This article is the 4 agreements pdf how Internet networks exchange traffic with each other’s users. For information on peer-to-peer networks, see Peer-to-peer. In computer networking, peering is a voluntary interconnection of administratively separate Internet networks for the purpose of exchanging traffic between the users of each network. Occasionally the word “peering” is used to describe situations where there is some settlement involved.

In the face of such ambiguity, the phrase “settlement-free peering” is sometimes used to explicitly denote pure cost-free peering. The Internet is a collection of separate and distinct networks referred to as autonomous systems, each one operating under a common framework of globally unique IP addressing and global BGP routing. Two networks exchange traffic between their users freely, and for mutual benefit. A network pays another network money to be provided with Internet access. Pay another network for transit service, where that other network must in turn also sell, peer, or pay for access. Internet user can reach any other Internet user as though they were on the same network.

Therefore, any Internet connected network must by definition either pay another network for transit, or peer with every other network which also does not purchase transit. Peering involves two networks coming together to exchange traffic with each other freely, and for mutual benefit. This ‘mutual benefit’ is most often the motivation behind peering, which is often described solely by “reduced costs for transit services”. Increased routing control over your traffic. Interconnection utilizing a multi-party shared switch fabric such as an Ethernet switch.

Interconnection utilizing a point-to-point link between two parties. Public peering is accomplished across a Layer 2 access technology, generally called a shared fabric. At these locations, multiple carriers interconnect with one or more other carriers across a single physical port. Since public peering allows networks interested in peering to interconnect with many other networks through a single port, it is often considered to offer “less capacity” than private peering, but to a larger number of networks. Many smaller networks, or networks which are just beginning to peer, find that public peering exchange points provide an excellent way to meet and interconnect with other networks which may be open to peering with them.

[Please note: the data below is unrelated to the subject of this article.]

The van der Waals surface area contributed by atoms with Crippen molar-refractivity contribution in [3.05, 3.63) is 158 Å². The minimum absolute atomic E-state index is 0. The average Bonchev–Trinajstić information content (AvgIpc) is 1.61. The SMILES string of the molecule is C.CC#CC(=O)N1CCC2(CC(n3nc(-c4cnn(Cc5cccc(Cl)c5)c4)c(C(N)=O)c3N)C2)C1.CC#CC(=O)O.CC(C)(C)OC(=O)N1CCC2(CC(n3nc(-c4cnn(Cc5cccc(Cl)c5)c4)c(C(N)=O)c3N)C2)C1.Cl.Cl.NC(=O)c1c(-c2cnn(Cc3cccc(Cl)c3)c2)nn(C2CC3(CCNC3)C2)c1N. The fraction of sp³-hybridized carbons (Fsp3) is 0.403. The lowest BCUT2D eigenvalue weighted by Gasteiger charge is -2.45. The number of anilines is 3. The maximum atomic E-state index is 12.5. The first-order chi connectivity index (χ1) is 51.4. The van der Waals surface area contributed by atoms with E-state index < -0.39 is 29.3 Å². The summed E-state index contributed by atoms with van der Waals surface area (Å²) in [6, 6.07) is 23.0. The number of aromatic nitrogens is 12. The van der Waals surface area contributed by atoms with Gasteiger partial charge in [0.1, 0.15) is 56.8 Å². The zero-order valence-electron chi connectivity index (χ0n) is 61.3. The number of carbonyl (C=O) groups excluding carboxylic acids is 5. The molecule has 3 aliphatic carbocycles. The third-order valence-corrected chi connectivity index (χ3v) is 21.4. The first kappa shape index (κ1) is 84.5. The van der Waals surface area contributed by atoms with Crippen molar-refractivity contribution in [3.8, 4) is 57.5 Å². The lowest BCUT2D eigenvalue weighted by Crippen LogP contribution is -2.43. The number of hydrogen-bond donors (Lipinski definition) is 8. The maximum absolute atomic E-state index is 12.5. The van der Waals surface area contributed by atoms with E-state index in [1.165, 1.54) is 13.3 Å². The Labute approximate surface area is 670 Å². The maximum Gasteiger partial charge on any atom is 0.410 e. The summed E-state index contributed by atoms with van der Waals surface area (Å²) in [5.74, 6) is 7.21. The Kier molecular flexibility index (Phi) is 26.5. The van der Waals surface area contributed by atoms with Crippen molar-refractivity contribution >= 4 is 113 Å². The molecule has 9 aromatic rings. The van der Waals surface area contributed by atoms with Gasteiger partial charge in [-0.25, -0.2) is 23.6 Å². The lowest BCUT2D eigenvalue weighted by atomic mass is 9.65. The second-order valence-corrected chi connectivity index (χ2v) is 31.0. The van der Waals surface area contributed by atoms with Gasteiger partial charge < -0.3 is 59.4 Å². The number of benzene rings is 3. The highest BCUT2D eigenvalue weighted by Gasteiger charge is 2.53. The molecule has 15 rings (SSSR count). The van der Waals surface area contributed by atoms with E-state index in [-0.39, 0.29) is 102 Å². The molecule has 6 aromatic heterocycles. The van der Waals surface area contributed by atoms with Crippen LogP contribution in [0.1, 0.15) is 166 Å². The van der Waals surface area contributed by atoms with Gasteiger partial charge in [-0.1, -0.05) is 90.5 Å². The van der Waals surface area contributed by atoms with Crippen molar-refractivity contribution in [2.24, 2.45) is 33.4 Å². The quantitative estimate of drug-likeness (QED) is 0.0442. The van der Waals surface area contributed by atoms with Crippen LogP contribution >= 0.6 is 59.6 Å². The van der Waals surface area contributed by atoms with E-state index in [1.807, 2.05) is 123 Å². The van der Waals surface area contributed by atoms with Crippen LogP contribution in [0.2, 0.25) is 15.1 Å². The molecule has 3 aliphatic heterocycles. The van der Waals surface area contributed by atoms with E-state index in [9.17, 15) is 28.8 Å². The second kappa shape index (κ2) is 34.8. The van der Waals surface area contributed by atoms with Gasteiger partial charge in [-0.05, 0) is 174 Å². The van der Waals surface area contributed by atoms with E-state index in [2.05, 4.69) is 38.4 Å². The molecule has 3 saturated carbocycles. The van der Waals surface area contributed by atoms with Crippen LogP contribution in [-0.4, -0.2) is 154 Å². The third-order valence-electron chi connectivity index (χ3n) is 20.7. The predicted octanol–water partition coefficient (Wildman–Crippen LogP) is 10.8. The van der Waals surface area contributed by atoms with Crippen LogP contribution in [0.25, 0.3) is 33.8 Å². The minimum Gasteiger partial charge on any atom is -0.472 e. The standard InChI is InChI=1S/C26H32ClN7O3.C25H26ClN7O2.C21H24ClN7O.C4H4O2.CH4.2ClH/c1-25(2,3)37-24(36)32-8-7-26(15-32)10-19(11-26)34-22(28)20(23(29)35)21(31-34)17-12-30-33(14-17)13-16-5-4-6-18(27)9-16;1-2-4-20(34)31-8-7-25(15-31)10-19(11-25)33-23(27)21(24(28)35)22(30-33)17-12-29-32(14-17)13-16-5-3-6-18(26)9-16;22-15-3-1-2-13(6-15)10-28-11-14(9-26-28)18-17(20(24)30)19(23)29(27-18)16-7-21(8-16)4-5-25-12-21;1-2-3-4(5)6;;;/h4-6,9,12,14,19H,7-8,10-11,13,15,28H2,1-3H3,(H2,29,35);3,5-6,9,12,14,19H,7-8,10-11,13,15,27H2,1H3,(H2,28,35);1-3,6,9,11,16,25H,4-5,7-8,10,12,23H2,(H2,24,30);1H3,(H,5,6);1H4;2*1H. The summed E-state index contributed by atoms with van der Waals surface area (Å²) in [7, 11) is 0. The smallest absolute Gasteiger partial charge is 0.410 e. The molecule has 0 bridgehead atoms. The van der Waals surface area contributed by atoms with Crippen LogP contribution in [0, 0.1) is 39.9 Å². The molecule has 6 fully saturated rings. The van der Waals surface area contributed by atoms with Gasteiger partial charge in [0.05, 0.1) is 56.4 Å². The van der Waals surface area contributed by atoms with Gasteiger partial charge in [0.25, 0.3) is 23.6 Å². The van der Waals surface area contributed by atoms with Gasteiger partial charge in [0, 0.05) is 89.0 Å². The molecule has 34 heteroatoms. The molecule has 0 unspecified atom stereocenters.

A few exchange points, particularly in the United States, are operated by commercial carrier-neutral third parties, which are critical for achieving cost-effective data center connectivity. Private peering is the direct interconnection between only two networks, across a Layer 1 or 2 medium that offers dedicated capacity that is not shared by any other parties. Early in the history of the Internet, many private peers occurred across “telco” provisioned SONET circuits between individual carrier-owned facilities. Most of the traffic on the Internet, especially traffic between the largest networks, occurs via private peering. However, because of the resources required to provision each private peer, many networks are unwilling to provide private peering to “small” networks, or to “new” networks which have not yet proven that they will provide a mutual benefit. Throughout the history of the Internet, there have been a spectrum of kinds of agreements between peers, ranging from handshake agreements to written contracts as required by one or more parties. The first exchange point to resemble modern, neutral, Ethernet-based exchanges was the Metropolitan Area Ethernet, or MAE, in Tysons Corner, Virginia.

As the Internet grew, and traffic levels increased, these NAPs became a network bottleneck. Internet exchange points due to the reduced cost and increased capacity offered. During the dot-com boom, many exchange point and carrier neutral colocation providers had plans to build as many as 50 locations to promote carrier interconnection in the United States alone. Essentially all of these plans were abandoned following the dot-com bust, and today it is considered both economically and technically infeasible to support this level of interconnection among even the largest of networks. By definition, peering is the voluntary and free exchange of traffic between two networks, for mutual benefit. If one or both networks believes that there is no longer a mutual benefit, they may decide to cease peering: this is known as depeering. A desire that the other network pay settlement, either in exchange for continued peering or for transit services.

A belief that the other network is “profiting unduly” from the no-settlement interconnection. Concern over traffic ratios, which is related to the fair sharing of cost for the interconnection. A desire to peer with the upstream transit provider of the peered network. Abuse of the interconnection by the other party, such as pointing default or utilizing the peer for transit. Instability of the peered network, repeated routing leaks, lack of response to network abuse issues, etc. The inability or unwillingness of the peered network to provision additional capacity for peering. The belief that the peered network is unduly peering with your customers.